Still, probably my favourite part of DWRRS (besides the grandeur and the outright hostility of our crowd) is a thing that not many people notice.
Buried down there under all the upper decks and LED Ribbons and High-Def display boards and Club Seating, little old Razorback stadium is STILL THERE. If you look closely, you can see all the additions. The Pressbox is original; it still says “Home of the Razorbacks” just like it always did; it’s just buried under all that grandeur.
There’s a little piece of the berm left; as you sit in the stadium, look to the right of the Broyles Complex and there it is (look to the right of the Pigscreen in the shot above). If you look, you can see the “wings” and then you can see the original grandstands—again, covered in splendor, but still there, a testament to the past glories of the Arkansas Razorbacks.
I can’t wait for the next thrilling game. The next time a defensive lineman intercepts a pass and lopes down the sidelines with the entire team blocking for him and the sidelines urging his fat ass on; the next time a tight game is on the line and some bright young man with a strong arm stands firm in the pocket in the face of an SEC defensive rush that will be playing on Sundays next year and makes an amazing pass; a streaking receiver makes an amazing over the shoulder catch, a flying running back an amazing run, the defense stands strong on 4th and one as time expires to save the victory; the crowd goes Hog Wild, the Razorback Band plays “Arkansas Fight!” and the roar of the crowd resolves itself into one of the most famous blood cries in the illustrious history of college football.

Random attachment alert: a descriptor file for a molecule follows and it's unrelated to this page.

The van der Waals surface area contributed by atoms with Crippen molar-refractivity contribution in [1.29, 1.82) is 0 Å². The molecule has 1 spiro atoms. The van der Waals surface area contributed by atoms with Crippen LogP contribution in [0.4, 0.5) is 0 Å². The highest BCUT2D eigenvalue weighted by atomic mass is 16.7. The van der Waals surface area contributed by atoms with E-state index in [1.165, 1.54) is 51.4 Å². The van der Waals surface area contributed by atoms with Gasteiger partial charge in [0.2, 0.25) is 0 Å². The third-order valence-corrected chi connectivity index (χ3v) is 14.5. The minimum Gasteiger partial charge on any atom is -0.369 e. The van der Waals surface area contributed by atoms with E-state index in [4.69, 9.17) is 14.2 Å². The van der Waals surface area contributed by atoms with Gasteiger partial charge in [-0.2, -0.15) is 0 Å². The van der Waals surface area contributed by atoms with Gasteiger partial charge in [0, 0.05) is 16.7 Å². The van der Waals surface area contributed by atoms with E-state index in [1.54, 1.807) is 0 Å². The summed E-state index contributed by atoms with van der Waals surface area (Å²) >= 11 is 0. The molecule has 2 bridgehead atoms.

I can’t wait until, once again, the Hog Call echoes down Razorback Ravine and off the Hills into the crisp fall Ozark air.
WOOOOOOOOOOOOOOOOOOOOOOOOOOOOOOOOOO, PIG!!! SOOOOIIIIIEEEEEEE!!!!
WOOOOOOOOOOOOOOOOOOOOOOOOOOOOOOOOOO, PIG!!! SOOOOIIIIIEEEEEEE!!!!
Pure as the dawn on the brow of thy beauty
Watches thy soul from the mountains of God
Over the Fates of thy children departed
Far from the land where their footsteps have trod.
Beacon of hope in the ways dreary lighted;
Pride of our hearts that are loyal and true;
From those who adore unto one who adores us-
Mother of Mothers, we sing unto you.